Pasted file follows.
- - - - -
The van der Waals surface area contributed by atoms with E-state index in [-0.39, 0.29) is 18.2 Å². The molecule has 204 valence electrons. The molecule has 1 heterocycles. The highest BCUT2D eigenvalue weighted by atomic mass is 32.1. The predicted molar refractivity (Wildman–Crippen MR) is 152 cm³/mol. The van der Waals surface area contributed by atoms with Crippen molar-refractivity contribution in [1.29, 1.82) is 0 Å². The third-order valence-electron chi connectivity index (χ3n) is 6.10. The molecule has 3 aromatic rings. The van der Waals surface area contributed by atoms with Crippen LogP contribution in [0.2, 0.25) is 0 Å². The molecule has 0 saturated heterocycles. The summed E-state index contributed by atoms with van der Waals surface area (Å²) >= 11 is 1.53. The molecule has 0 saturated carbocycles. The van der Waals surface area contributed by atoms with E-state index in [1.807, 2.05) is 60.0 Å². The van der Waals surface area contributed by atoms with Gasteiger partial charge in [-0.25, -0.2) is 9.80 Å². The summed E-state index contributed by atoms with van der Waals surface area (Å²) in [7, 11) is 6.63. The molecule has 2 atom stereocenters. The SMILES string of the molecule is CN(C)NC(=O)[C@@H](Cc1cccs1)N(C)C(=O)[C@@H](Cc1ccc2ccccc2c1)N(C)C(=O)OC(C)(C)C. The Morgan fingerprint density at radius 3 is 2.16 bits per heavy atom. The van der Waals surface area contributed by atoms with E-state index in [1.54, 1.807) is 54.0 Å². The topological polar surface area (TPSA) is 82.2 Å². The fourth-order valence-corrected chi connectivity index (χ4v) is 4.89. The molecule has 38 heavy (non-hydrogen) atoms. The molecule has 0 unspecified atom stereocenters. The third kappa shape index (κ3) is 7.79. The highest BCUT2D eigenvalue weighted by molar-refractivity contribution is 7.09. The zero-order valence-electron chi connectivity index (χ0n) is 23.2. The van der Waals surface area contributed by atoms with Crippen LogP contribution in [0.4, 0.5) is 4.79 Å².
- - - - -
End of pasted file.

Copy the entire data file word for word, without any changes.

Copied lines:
The van der Waals surface area contributed by atoms with E-state index in [-0.39, 0.29) is 18.2 Å². The molecule has 204 valence electrons. The molecule has 1 heterocycles. The highest BCUT2D eigenvalue weighted by atomic mass is 32.1. The predicted molar refractivity (Wildman–Crippen MR) is 152 cm³/mol. The van der Waals surface area contributed by atoms with Crippen molar-refractivity contribution in [1.29, 1.82) is 0 Å². The third-order valence-electron chi connectivity index (χ3n) is 6.10. The molecule has 3 aromatic rings. The van der Waals surface area contributed by atoms with Crippen LogP contribution in [0.2, 0.25) is 0 Å². The molecule has 0 saturated heterocycles. The summed E-state index contributed by atoms with van der Waals surface area (Å²) >= 11 is 1.53. The molecule has 0 saturated carbocycles. The van der Waals surface area contributed by atoms with E-state index in [1.807, 2.05) is 60.0 Å². The van der Waals surface area contributed by atoms with Gasteiger partial charge in [-0.25, -0.2) is 9.80 Å². The summed E-state index contributed by atoms with van der Waals surface area (Å²) in [7, 11) is 6.63. The molecule has 2 atom stereocenters. The SMILES string of the molecule is CN(C)NC(=O)[C@@H](Cc1cccs1)N(C)C(=O)[C@@H](Cc1ccc2ccccc2c1)N(C)C(=O)OC(C)(C)C. The Morgan fingerprint density at radius 3 is 2.16 bits per heavy atom. The van der Waals surface area contributed by atoms with E-state index in [1.54, 1.807) is 54.0 Å². The topological polar surface area (TPSA) is 82.2 Å². The fourth-order valence-corrected chi connectivity index (χ4v) is 4.89. The molecule has 38 heavy (non-hydrogen) atoms. The molecule has 0 unspecified atom stereocenters. The third kappa shape index (κ3) is 7.79. The highest BCUT2D eigenvalue weighted by molar-refractivity contribution is 7.09. The zero-order valence-electron chi connectivity index (χ0n) is 23.2. The van der Waals surface area contributed by atoms with Crippen LogP contribution in [0.4, 0.5) is 4.79 Å².